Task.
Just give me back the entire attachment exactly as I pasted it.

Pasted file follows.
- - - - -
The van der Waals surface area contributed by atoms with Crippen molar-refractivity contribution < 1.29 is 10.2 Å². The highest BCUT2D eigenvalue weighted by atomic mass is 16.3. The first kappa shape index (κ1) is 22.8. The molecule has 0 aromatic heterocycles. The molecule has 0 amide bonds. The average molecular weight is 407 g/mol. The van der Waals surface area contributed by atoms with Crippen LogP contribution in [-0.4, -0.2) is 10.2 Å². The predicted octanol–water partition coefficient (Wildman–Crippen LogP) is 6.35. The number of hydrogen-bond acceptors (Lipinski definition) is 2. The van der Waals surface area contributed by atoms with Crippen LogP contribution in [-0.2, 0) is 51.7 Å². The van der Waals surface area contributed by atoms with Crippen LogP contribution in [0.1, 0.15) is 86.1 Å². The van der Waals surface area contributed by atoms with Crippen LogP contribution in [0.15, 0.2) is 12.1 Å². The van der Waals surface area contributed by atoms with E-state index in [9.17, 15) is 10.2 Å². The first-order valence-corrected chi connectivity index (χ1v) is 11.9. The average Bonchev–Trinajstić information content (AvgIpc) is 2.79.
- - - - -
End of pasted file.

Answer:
The van der Waals surface area contributed by atoms with Crippen molar-refractivity contribution < 1.29 is 10.2 Å². The highest BCUT2D eigenvalue weighted by atomic mass is 16.3. The first kappa shape index (κ1) is 22.8. The molecule has 0 aromatic heterocycles. The molecule has 0 amide bonds. The average molecular weight is 407 g/mol. The van der Waals surface area contributed by atoms with Crippen LogP contribution in [-0.4, -0.2) is 10.2 Å². The predicted octanol–water partition coefficient (Wildman–Crippen LogP) is 6.35. The number of hydrogen-bond acceptors (Lipinski definition) is 2. The van der Waals surface area contributed by atoms with Crippen LogP contribution in [-0.2, 0) is 51.7 Å². The van der Waals surface area contributed by atoms with Crippen LogP contribution in [0.1, 0.15) is 86.1 Å². The van der Waals surface area contributed by atoms with Crippen LogP contribution in [0.15, 0.2) is 12.1 Å². The van der Waals surface area contributed by atoms with E-state index in [9.17, 15) is 10.2 Å². The first-order valence-corrected chi connectivity index (χ1v) is 11.9. The average Bonchev–Trinajstić information content (AvgIpc) is 2.79.